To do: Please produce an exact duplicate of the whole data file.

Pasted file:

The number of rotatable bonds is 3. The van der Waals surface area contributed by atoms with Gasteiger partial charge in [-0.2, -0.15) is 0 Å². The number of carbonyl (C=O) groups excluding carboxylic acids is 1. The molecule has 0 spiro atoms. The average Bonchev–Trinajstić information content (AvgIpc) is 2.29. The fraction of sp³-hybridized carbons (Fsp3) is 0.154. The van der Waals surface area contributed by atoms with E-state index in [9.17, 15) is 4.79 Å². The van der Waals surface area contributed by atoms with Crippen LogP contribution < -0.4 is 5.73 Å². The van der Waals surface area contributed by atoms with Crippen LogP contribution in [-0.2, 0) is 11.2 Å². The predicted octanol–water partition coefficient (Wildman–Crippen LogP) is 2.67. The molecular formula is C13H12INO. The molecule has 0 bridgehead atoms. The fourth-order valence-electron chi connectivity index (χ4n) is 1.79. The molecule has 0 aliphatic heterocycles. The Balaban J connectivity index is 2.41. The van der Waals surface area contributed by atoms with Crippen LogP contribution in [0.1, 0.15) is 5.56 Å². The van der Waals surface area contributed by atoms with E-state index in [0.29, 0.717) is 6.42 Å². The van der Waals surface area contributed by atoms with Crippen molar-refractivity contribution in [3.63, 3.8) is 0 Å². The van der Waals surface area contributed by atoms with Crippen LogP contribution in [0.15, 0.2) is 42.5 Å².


The number of rotatable bonds is 3. The van der Waals surface area contributed by atoms with Gasteiger partial charge in [-0.2, -0.15) is 0 Å². The number of carbonyl (C=O) groups excluding carboxylic acids is 1. The molecule has 0 spiro atoms. The average Bonchev–Trinajstić information content (AvgIpc) is 2.29. The fraction of sp³-hybridized carbons (Fsp3) is 0.154. The van der Waals surface area contributed by atoms with E-state index in [9.17, 15) is 4.79 Å². The van der Waals surface area contributed by atoms with Crippen LogP contribution < -0.4 is 5.73 Å². The van der Waals surface area contributed by atoms with Crippen LogP contribution in [-0.2, 0) is 11.2 Å². The predicted octanol–water partition coefficient (Wildman–Crippen LogP) is 2.67. The molecular formula is C13H12INO. The molecule has 0 bridgehead atoms. The fourth-order valence-electron chi connectivity index (χ4n) is 1.79. The molecule has 0 aliphatic heterocycles. The Balaban J connectivity index is 2.41. The van der Waals surface area contributed by atoms with Crippen LogP contribution in [0.1, 0.15) is 5.56 Å². The van der Waals surface area contributed by atoms with E-state index in [0.29, 0.717) is 6.42 Å². The van der Waals surface area contributed by atoms with Crippen molar-refractivity contribution in [3.63, 3.8) is 0 Å². The van der Waals surface area contributed by atoms with Crippen LogP contribution in [0.15, 0.2) is 42.5 Å².